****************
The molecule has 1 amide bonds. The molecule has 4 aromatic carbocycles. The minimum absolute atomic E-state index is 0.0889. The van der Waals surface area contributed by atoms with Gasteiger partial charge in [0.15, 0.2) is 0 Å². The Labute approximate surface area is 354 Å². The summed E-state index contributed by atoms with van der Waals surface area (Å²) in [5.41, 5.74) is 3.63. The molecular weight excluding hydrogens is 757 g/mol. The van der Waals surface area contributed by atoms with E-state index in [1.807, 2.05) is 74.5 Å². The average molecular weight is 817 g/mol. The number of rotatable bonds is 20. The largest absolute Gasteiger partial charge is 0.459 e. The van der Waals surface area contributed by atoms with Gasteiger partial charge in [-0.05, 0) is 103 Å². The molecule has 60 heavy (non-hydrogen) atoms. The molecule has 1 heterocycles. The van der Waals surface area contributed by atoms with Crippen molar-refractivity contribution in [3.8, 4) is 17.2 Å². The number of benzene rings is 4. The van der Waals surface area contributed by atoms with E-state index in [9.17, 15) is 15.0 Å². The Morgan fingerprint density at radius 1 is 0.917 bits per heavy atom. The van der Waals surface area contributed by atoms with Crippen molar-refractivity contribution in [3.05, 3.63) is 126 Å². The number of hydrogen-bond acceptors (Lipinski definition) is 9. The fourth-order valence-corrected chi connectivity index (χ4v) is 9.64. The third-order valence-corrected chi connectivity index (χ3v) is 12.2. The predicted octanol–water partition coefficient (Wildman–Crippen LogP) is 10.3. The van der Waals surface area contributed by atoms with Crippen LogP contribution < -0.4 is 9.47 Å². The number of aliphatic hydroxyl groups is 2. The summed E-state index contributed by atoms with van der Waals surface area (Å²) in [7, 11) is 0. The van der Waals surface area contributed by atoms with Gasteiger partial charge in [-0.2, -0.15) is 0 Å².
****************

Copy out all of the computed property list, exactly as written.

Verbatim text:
The molecule has 1 amide bonds. The molecule has 4 aromatic carbocycles. The minimum absolute atomic E-state index is 0.0889. The van der Waals surface area contributed by atoms with Gasteiger partial charge in [0.15, 0.2) is 0 Å². The Labute approximate surface area is 354 Å². The summed E-state index contributed by atoms with van der Waals surface area (Å²) in [5.41, 5.74) is 3.63. The molecular weight excluding hydrogens is 757 g/mol. The van der Waals surface area contributed by atoms with E-state index in [1.807, 2.05) is 74.5 Å². The average molecular weight is 817 g/mol. The number of rotatable bonds is 20. The largest absolute Gasteiger partial charge is 0.459 e. The van der Waals surface area contributed by atoms with Gasteiger partial charge in [-0.05, 0) is 103 Å². The molecule has 60 heavy (non-hydrogen) atoms. The molecule has 1 heterocycles. The van der Waals surface area contributed by atoms with Crippen molar-refractivity contribution in [3.8, 4) is 17.2 Å². The number of benzene rings is 4. The van der Waals surface area contributed by atoms with E-state index in [9.17, 15) is 15.0 Å². The Morgan fingerprint density at radius 1 is 0.917 bits per heavy atom. The van der Waals surface area contributed by atoms with Crippen molar-refractivity contribution in [3.05, 3.63) is 126 Å². The number of hydrogen-bond acceptors (Lipinski definition) is 9. The fourth-order valence-corrected chi connectivity index (χ4v) is 9.64. The third-order valence-corrected chi connectivity index (χ3v) is 12.2. The predicted octanol–water partition coefficient (Wildman–Crippen LogP) is 10.3. The van der Waals surface area contributed by atoms with Crippen LogP contribution < -0.4 is 9.47 Å². The number of aliphatic hydroxyl groups is 2. The summed E-state index contributed by atoms with van der Waals surface area (Å²) in [7, 11) is 0. The van der Waals surface area contributed by atoms with Gasteiger partial charge in [-0.2, -0.15) is 0 Å².